“I’m on the EMD board for the state. I’m a certified emergency medical dispatcher, so I’m not talking out of turn,” he said.

Mayotte noted that no matter how many times he has voiced concerns to the regional communications center on behalf of Vassalboro First Responders, the state agency’s reply has been the same.

“Generally, it’s, ‘I see the problem. We’ll address it with that dispatcher.'” Mayotte said.

The Augusta center dispatches for 10 fire and rescue agencies in the state: those in Chelsea, Cornish, Gardiner, Hiram, Limington, Litchfield, Parsonsfield, Porter, Vassalboro and Windsor.

Not all of those towns feel the same way about the dispatch service as Mayotte does.

Gardiner’s fire and rescue chief, Al Nelson, who has held that position for the same amount of time that Mayotte has held his in Vassalboro, said he has not encountered a pattern of errors with the state-run dispatching center.

“While I understand the frustration that the Vassalboro community is going through, we’re not having consistent issues (with the RCC),” Nelson said. “When we do have issues, I call up and we deal with it. Usually it’s a minor issue with a dispatcher who just didn’t understand our protocol.”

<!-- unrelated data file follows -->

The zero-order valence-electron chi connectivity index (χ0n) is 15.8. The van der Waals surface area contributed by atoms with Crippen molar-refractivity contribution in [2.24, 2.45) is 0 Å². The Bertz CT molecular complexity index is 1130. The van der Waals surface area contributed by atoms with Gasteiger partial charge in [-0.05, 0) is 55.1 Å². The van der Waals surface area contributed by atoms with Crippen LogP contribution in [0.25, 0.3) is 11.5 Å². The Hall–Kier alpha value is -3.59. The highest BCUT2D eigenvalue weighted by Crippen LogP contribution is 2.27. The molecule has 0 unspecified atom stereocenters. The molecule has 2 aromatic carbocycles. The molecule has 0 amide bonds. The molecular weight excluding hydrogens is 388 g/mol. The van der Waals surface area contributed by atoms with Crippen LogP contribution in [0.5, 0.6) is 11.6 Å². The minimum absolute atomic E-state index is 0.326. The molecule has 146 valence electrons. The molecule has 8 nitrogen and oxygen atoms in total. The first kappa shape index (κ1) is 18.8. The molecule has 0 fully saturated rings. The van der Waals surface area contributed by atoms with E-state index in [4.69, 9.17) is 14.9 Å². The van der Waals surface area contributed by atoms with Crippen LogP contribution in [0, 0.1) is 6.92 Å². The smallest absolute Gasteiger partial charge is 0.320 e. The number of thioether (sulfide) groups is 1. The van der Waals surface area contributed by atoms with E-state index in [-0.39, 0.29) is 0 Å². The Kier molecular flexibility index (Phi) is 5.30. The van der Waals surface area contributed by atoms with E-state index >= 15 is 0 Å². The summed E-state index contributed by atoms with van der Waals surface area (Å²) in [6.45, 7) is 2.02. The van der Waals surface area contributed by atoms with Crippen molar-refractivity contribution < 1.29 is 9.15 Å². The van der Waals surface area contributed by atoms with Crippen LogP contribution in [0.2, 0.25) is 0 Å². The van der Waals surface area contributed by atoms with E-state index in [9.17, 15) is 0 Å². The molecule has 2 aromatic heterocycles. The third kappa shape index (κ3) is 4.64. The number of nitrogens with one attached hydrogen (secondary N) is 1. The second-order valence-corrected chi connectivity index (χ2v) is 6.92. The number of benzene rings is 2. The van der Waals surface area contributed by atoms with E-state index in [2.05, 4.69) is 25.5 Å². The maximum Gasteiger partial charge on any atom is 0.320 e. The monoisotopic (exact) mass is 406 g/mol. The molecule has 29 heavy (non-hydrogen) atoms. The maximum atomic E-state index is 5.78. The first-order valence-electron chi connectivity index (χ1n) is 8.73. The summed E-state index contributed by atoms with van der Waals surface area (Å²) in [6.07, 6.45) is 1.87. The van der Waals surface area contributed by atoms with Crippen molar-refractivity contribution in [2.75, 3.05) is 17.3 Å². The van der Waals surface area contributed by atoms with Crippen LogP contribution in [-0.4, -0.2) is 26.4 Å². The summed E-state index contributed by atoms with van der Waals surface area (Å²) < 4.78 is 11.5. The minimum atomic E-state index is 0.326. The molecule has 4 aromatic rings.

“We are all human and we all make errors,” Nelson added. “I don’t see it as a systemic problem. I think it’s more of an individual issue.”

DIFFERENT PROTOCOLS

Over the past four years, other RCC-related complaints Mayotte has recorded include problems with the use of radio systems, failure to provide agencies with sufficient information about an incident’s location (such as a landmark or accurate address) and not sending the proper agencies or vehicles to a scene. Mayotte attributed the improper dispatching to the 10 towns the RCC serves having different rules for who responds to which types of incidents.